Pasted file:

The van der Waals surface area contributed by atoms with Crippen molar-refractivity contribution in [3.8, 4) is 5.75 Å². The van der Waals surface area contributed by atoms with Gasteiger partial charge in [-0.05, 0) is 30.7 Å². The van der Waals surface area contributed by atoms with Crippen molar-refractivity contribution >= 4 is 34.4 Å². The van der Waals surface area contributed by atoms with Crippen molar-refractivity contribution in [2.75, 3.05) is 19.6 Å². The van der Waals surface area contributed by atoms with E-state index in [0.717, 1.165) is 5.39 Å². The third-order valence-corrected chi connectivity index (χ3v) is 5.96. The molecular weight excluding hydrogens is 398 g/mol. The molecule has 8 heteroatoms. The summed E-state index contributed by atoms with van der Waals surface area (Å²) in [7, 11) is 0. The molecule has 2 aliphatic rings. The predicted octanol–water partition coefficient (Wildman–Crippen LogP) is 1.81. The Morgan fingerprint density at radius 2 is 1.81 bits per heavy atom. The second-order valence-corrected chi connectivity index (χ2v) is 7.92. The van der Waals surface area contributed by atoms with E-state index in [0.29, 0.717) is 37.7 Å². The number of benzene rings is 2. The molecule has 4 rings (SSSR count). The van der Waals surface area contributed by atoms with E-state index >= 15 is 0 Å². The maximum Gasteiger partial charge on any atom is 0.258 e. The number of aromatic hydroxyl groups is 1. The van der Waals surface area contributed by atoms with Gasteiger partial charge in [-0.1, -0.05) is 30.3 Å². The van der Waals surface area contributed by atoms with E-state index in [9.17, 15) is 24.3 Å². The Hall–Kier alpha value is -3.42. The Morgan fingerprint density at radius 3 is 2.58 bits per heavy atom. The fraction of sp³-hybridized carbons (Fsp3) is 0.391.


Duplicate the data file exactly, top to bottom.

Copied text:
The van der Waals surface area contributed by atoms with Crippen molar-refractivity contribution in [3.8, 4) is 5.75 Å². The van der Waals surface area contributed by atoms with Gasteiger partial charge in [-0.05, 0) is 30.7 Å². The van der Waals surface area contributed by atoms with Crippen molar-refractivity contribution >= 4 is 34.4 Å². The van der Waals surface area contributed by atoms with Crippen molar-refractivity contribution in [2.75, 3.05) is 19.6 Å². The van der Waals surface area contributed by atoms with E-state index in [0.717, 1.165) is 5.39 Å². The third-order valence-corrected chi connectivity index (χ3v) is 5.96. The molecular weight excluding hydrogens is 398 g/mol. The molecule has 8 heteroatoms. The summed E-state index contributed by atoms with van der Waals surface area (Å²) in [7, 11) is 0. The molecule has 2 aliphatic rings. The predicted octanol–water partition coefficient (Wildman–Crippen LogP) is 1.81. The Morgan fingerprint density at radius 2 is 1.81 bits per heavy atom. The second-order valence-corrected chi connectivity index (χ2v) is 7.92. The van der Waals surface area contributed by atoms with E-state index in [0.29, 0.717) is 37.7 Å². The number of benzene rings is 2. The molecule has 4 rings (SSSR count). The van der Waals surface area contributed by atoms with E-state index >= 15 is 0 Å². The maximum Gasteiger partial charge on any atom is 0.258 e. The number of aromatic hydroxyl groups is 1. The van der Waals surface area contributed by atoms with Gasteiger partial charge in [-0.1, -0.05) is 30.3 Å². The van der Waals surface area contributed by atoms with E-state index in [9.17, 15) is 24.3 Å². The Hall–Kier alpha value is -3.42. The Morgan fingerprint density at radius 3 is 2.58 bits per heavy atom. The fraction of sp³-hybridized carbons (Fsp3) is 0.391.